Wait… Don’t Breathe, You Might Get Fat!

Ah, human nature, you have to love it… Not. We are always looking to place blame on something, someone outside of ourselves. The he did it, she did it, they did it blame game was interwoven into mankind’s fabric from the beginning of time, and escaping it is tough. We search and search for answers all over the place in an effort to vindicate ourselves of any wrongdoing, even if our rational side says otherwise.

I came across a news piece citing a recent study involving pots and pans and fat kids, and I was once again struck with the thought that parents of kids who are obese will find something to hang onto here. Perhaps even reaching so far as to say, “It is the pots’ and pans’ fault that my child is overweight.”

The study points a finger at Teflon, which I agree is a problem. In fact, we recently published an article regarding Teflon in water and the dangers that it poses.

At least 94 public water systems in 27 states have been found to contain industrial contaminants used to manufacture protective and nonstick products, such as Scotchgard and Teflon. Check this map, issued by the Environmental Working Group (EWG), to see if your area is affected. Teflon (chemically known as polytetrafluoroethylene, or PTFE) has been in use since the 1940s due to its stable molecular structure and ability to create a nearly friction-free surface. It is used in nonstick cookware as well as ski wax, stain-resistant carpeting and fabric protection products.

In the process of producing PTFE, other chemicals such as perfluorooctanoic acid (PFOA) are used and burned off as waste. Although only trace amounts of the chemical remain in products which contain Teflon, PFOA can remain in the body of humans and animals, and in the environment.”

So, what’s the big deal with Teflon?

A study by the Environmental Working Group (EWG) has found that pans coated with Teflon reach 721 degrees Fahrenheit in five minutes. Reports from the manufacturer, DuPont, note that dangerous chemicals are released when the pan reaches 680 degrees Fahrenheit. Two of the six chemicals released are known carcinogens. The same toxic fumes released were used for chemical warfare in World War II.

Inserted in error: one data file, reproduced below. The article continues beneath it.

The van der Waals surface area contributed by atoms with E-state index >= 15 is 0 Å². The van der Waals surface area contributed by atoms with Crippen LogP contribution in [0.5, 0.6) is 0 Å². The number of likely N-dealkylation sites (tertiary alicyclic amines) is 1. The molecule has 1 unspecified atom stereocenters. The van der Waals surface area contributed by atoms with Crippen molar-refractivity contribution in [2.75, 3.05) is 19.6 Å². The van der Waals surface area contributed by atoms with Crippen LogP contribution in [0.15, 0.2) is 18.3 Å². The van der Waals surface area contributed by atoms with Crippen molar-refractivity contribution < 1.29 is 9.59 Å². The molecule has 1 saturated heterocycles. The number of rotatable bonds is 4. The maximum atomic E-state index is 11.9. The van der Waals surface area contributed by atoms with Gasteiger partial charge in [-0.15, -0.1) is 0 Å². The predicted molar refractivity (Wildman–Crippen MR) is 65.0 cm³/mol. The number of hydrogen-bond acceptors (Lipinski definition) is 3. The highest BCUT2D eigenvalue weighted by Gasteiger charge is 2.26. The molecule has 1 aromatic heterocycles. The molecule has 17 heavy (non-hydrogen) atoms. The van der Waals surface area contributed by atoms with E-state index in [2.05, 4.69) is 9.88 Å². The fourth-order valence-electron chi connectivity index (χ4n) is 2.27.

Exposure to these chemicals can cause a condition known a polymer fume fever. Symptoms of this chemically-induced condition are much like the flu, and include chills, fever, vomiting, and body aches.

In addition, the coating in these pans has been linked to birth defects, as well as immune, liver, reproductive and thyroid problems in humans, and cancer in lab animals. The toxic chemicals in these pans build up in the human body over the years.

The new study on the link between obesity and Teflon comes out of Brown University. It states that PFOA is linked to increased body fat and faster weight gain in children whose mothers were exposed to high levels during pregnancy.

The article notes, “As obesity rates have skyrocketed in recent decades, experts have been on the hunt for explanations that go beyond energy balance — or the calories in, calories out equation — and they’re pointing a finger at obesogens.”


Obesogens… you heard it right. This is a strange word indeed, and one that has been defined simply as chemicals that make us fat. According to experts, these industrial chemicals attack our metabolic function and make us more susceptible to weight gain.  

Obesogens are found in a number of places, including pillows, mattresses, computers, popcorn bags, shampoos, soaps, lotions, weed killer, wall insulation and cookware. Hmm, does that mean that if I gain a few pounds this month I can blame it on my mattress, my cookware, or even the insulation hidden in my wall?

Not likely, although my point is not to downgrade the seriousness of long-term exposure to potentially dangerous chemicals.  Oh, I almost forgot, these chemicals also stick to dust particles in the air… now I will have to wear a dust mask if I want to maintain my current weight.

Don’t get me wrong here, I agree that we are exposed to a tremendous onslaught of toxins, which are a danger to both our health and the health of this planet. I am the first to say, quit eating packaged food, make your own cleaning and personal care products, stop using a microwave, ditch plastics, and get your water tested regularly.

Tight clothingThere are lax regulations, problems with labeling, and cautions that are not heeded when it comes to potentially dangerous chemicals. I also know that these chemicals build up in our system over time and could possibly trigger numerous health conditions.

I know all about BPA, phthalates, atrazine and PFOA, but I also know that Americans stuff their faces with the wrong food (most of the time), visit Starbucks for iced, sugar-laden mocha concoctions on a regular basis, and sit far too much! This includes our kids, many of whom spend countless hours on handheld electronic devices, in front of Xboxes, and stuck indoors in front of the television. I know that poor diets and lack of exercise make up a big part of why Americans, in general, are fat.

So, while Teflon, BPA and other so-called obesogens are bad for our health, keep in mind that the foundation of good health and a long life begins with what we put in our mouth, what we feed our family, and the lifestyle choices that we make.

Now, if you have made all those great healthy changes in your life and you are still fat… maybe, just maybe, you can blame it on the pots and pans!

—Susan Patterson

Susan is the Content Director at The Alternative Daily, a Certified Health Coach, Certified Metabolic Typing Advisor and Master Gardener. With an extensive knowledge of whole foods and wellness, Susan enjoys educating others on how to live healthy and sustainable lives. She presently lives off grid in the middle of the New Mexican high desert with her three children and numerous animals.

Recommended Articles